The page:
Many people are aware that there were major changes to the Legal Aid Scheme in 2013 but there is a great deal of confusion as to when and how Legal Aid is available in family matters.
If you are a parent (and in some limited circumstances another relative) involved in Care Proceedings brought by the Local Authority, then you will automatically be entitled to Legal Aid regardless of your circumstances.
Legal Aid may be available in other case involving Social Services but this will usually depend upon an assessment of your financial circumstances (“The MEANS test”) and the strength of your case (“The Merits Test”).
If you are a victim of domestic abuse and are seeking a Non-molestation Order or Occupation Order against your partner, then Legal Aid is available depending on you passing the means and the merits test.
Legal Aid in other family matters including divorce and separation, financial disputes following separation, and disputes about children is available only if you have the appropriate evidence that you have been a victim of domestic abuse or that you are seeking to protect a child from someone who has harmed a child (this applies to disputes regarding children only). Domestic abuse includes physical and emotional abuse as well as controlling behaviour. There is a long list of evidence that will be accepted, including a letter from a doctor or other health worker, a social worker, a report from a domestic violence support worker or the existence of a Non-molestation Order or some actions by the police. There was previously a requirement that the evidence had to be more than 5 years old but this has now been cancelled.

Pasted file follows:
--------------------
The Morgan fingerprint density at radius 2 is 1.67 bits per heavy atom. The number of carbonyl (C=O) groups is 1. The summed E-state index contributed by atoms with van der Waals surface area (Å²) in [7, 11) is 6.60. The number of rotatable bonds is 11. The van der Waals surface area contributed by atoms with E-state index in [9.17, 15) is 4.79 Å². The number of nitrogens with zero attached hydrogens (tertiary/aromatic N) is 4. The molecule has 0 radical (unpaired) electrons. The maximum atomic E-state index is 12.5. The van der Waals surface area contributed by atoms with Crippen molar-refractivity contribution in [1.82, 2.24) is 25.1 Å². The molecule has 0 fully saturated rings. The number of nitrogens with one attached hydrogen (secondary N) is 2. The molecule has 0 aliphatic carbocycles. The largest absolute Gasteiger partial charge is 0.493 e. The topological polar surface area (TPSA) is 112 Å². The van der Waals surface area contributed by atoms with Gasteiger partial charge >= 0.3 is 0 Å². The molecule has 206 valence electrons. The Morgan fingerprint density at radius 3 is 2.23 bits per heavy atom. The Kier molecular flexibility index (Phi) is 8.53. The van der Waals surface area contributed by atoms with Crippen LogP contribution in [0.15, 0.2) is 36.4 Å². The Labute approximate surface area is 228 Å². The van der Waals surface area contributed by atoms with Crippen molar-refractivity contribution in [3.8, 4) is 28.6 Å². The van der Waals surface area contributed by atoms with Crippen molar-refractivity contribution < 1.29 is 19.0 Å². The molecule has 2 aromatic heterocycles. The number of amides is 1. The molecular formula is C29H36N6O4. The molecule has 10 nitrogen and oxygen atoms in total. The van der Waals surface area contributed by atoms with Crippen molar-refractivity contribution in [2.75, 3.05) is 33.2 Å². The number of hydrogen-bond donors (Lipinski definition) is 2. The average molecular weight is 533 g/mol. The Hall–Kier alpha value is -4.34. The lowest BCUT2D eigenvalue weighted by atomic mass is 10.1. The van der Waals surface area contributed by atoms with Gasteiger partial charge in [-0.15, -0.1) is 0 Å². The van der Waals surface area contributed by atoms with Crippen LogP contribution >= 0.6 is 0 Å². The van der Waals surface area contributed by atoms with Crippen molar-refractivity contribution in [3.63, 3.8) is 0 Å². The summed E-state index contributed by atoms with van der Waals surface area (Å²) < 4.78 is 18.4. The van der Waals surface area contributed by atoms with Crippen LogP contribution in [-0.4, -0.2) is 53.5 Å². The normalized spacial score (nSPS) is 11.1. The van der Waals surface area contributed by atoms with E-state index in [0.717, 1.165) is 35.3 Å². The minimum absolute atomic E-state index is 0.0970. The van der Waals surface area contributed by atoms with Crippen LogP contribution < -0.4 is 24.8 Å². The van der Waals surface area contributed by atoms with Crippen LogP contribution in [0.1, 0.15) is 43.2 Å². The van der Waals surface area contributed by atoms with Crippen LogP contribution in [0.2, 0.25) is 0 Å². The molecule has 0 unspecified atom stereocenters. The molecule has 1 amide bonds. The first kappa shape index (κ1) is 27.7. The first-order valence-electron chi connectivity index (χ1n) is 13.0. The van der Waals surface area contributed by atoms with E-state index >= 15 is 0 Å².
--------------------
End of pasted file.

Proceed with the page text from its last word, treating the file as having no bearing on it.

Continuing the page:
You need to be aware however that if you want to apply for Legal Aid in these areas of law, then you still need to pass the means and merits tests by the Legal Aid Agency. I am often told by clients that they “have Legal Aid” whereas what they mean is they have the required evidence of domestic abuse. Even with such evidence, a client can find that they are ineligible for Legal Aid either because they do not qualify within the financial limits or because there is a legal difficulty in their case.
You do not need to have the written evidence of domestic abuse in order to apply for a Non-molestation Order but the means and merits test will still have to be met.
Legal Aid can be quite a complicated process but our specialist team is able to advise you as to whether you are likely to be eligible and if appropriate, submit the necessary application on your behalf.